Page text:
[Mapping and Assessing Terrain Stability Guidebook Table of Contents]



A TSFA report should normally include the following. The order and headings shown are to assist the author; they are not meant to establish a report template. Not all information is necessarily relevant in all cases.

Assignment information

Field assessment


Site information

Site descriptions for in-block harvesting, road locations and adjacent areas should be sufficiently complete, clear and concise to support the conclusions and recommendations. It is not sufficient to describe areas using terrain mapping and/or 5-class terrain stability mapping nomenclature or labels. Ensure descriptions of the following are provided:

Table 4. Example field indicators of potential slope instabilitya

Field indicators

Potential landslide type

  • recent landslide scars
  • revegetated landslide scars
  • high likelihood of landslides of the same type and size
  • partially revegetated strips (may also be snow avalanche tracks)
  • jack-strawed trees (trees tilted in various directions)
  • linear strips of even-aged timber
  • landslide debris piled on lower slopes
  • soil and rocks piled on the upslope side of trees
  • curved or sweeping trees (may also indicate snow creep)
  • mixed or buried soil profiles
  • poorly developed soils relative to other comparable slopes
  • tension fractures
  • poorly drained or gullied*, fine-textured materials <3 m deep on slopes >50%
  • poorly drained or gullied* coarse-textured materials on slopes >50%
  • wet site vegetation on slopes >50%
  • shallow, linear depressions
  • shallow, wet, organic soils on slopes >40%
  • debris avalanches
  • debris flows
  • debris slides
  • recently scoured gullies*
  • exposed soil on gully sides*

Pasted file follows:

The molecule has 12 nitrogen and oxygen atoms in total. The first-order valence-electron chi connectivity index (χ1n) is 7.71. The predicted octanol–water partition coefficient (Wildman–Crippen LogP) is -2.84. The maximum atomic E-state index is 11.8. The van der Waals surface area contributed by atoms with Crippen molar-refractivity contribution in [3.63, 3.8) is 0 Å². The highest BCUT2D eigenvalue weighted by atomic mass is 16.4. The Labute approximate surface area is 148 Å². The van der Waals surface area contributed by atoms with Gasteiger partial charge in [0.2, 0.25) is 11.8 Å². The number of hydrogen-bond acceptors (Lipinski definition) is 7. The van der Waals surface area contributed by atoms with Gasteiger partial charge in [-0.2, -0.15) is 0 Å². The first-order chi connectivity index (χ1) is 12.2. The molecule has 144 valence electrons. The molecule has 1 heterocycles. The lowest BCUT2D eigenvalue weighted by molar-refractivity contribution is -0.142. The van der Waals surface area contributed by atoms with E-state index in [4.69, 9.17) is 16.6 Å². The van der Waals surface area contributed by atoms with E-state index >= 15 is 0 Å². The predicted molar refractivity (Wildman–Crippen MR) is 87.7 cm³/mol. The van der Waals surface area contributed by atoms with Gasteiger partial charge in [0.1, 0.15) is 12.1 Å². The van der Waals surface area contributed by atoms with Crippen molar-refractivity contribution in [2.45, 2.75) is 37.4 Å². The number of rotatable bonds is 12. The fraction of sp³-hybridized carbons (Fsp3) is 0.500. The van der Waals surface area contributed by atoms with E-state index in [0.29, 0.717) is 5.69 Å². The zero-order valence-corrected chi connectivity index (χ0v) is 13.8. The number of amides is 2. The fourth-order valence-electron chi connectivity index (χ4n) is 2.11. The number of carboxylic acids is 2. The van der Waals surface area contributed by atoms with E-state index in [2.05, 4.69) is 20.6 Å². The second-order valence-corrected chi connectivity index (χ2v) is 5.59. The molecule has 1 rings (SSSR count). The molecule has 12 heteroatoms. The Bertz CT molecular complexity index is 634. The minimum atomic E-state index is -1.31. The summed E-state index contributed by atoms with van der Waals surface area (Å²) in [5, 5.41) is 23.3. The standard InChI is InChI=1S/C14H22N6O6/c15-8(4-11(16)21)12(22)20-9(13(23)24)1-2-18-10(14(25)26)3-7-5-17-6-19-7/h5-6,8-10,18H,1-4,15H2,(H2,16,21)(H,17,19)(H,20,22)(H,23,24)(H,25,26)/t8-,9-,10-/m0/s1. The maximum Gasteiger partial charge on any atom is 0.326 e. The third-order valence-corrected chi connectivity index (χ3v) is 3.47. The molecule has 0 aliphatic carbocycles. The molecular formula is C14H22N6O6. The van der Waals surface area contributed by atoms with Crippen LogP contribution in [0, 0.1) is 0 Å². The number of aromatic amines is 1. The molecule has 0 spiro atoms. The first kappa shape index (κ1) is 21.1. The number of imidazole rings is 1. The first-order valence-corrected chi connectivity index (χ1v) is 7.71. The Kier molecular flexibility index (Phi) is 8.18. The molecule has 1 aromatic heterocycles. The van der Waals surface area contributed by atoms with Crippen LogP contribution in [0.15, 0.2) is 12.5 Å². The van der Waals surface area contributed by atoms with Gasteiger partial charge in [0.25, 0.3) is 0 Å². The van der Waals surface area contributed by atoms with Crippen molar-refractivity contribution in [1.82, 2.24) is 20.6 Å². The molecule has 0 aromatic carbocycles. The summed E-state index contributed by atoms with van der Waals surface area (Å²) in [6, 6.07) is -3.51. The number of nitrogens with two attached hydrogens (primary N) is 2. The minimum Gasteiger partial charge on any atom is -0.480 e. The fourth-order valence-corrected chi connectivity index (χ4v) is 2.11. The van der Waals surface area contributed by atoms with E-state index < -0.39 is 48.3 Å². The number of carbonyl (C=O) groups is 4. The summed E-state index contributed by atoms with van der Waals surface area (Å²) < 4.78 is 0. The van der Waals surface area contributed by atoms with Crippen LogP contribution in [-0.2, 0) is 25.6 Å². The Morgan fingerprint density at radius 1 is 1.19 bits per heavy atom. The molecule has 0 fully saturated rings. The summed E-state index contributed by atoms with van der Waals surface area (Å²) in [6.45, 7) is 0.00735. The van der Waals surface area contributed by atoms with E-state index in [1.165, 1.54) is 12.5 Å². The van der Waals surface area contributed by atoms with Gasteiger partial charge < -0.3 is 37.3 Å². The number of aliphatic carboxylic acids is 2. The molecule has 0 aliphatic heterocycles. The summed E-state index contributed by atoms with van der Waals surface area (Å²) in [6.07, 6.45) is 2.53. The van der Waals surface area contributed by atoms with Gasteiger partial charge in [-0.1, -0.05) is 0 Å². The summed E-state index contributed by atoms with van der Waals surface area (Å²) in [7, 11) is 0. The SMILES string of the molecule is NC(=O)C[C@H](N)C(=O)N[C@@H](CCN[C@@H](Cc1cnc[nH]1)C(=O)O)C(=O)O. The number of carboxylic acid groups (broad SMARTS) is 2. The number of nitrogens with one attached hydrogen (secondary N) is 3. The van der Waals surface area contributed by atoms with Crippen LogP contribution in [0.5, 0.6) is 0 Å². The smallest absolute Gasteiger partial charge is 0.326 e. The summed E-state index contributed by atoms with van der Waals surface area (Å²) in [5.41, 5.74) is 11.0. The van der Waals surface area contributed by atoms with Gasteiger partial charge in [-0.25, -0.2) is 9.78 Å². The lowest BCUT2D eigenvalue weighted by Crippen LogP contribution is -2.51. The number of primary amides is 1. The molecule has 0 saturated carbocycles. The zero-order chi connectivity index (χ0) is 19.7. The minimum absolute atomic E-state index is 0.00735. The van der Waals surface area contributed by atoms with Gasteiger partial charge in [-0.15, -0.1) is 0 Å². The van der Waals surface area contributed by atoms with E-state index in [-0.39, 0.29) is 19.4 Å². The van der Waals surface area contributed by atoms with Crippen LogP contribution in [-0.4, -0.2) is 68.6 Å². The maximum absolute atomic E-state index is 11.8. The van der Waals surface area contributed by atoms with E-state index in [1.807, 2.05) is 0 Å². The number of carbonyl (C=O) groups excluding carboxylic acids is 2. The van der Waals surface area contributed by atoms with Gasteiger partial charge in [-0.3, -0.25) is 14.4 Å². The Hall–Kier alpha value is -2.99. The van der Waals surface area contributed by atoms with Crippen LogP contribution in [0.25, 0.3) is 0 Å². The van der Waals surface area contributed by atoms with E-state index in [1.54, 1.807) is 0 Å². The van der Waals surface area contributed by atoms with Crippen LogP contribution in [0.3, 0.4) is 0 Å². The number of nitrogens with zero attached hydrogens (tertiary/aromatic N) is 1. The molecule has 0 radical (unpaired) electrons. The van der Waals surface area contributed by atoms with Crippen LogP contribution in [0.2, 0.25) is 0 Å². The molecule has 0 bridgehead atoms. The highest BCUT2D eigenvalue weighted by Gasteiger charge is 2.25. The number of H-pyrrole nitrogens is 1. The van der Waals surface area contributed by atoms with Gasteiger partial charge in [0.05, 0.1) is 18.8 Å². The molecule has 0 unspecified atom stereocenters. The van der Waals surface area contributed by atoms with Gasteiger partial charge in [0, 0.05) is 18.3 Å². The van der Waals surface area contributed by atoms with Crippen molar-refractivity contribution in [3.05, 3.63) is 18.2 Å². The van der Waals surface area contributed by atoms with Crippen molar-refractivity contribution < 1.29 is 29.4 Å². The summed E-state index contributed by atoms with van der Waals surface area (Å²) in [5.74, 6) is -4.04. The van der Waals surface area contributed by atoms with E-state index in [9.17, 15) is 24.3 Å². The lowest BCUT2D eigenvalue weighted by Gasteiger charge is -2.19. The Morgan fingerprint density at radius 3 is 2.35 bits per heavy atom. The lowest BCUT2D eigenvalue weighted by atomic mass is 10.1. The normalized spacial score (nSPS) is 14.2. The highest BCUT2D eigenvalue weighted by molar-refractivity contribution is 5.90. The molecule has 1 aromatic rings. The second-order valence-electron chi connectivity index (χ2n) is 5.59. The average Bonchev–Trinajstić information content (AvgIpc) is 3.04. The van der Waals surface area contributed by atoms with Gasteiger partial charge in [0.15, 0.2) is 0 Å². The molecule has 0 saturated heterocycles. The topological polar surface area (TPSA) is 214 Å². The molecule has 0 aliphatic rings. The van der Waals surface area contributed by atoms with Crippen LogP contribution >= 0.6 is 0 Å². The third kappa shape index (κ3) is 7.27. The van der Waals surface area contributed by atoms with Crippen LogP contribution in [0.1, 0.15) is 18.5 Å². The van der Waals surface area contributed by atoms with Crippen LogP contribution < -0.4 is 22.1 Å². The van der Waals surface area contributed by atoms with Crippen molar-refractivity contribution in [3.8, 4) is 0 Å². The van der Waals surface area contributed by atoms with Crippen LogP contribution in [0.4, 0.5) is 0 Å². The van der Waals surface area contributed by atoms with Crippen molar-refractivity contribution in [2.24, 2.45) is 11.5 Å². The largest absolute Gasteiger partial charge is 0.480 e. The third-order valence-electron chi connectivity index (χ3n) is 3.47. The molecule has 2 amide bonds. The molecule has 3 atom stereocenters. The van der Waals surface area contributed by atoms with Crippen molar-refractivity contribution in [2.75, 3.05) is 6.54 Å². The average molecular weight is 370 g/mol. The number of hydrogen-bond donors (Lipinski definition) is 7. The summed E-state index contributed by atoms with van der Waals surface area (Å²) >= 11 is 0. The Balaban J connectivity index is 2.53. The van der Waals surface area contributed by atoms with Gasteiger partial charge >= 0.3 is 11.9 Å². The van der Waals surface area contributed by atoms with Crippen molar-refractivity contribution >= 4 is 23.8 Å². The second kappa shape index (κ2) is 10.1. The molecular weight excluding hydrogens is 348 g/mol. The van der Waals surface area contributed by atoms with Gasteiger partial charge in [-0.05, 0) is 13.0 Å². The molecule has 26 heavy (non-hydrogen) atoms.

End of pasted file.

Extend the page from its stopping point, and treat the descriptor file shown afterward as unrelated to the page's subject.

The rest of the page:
• debris piles at the mouths of gullies*
  • vegetation in gully much younger than the adjacent forest
  • poorly developed soils on gully sides relative to adjacent slopes (repeated shallow failures continually remove the developed soil profile)
  • debris flows
  • debris slides
  • tension fractures
  • curved depressions
  • numerous springs at toe of slope, sag ponds
  • step-like benches or small scarps
  • bulges in road
  • displaced stream channels
  • jack-strawed trees (trees tilted in various directions), split trees
  • poorly drained medium- to fine-textured materials (e.g., till, lacustrine, marine and some glaciofluvial deposits) >3 m deep
  • mixed or buried soil profiles
  • ridged marine deposits
  • Slumps
  • slumps
  • talus or scattered boulders at base of slope
  • steeply dipping, bedrock discontinuities (bedding planes, joints or fracture surfaces, faults) that parallel the slope
  • bedrock joint or fracture surface intersections that dip steeply out of the slope

rock slides or rock fall (can be induced by excavation and blasting for roads)

*Apply the Gully Assessment Procedure Guidebook to any gullied areas on the Coast.
aModified from Land Management Handbook 18 (Chatwin et al, 1994). Consult LMH 18 for background information.

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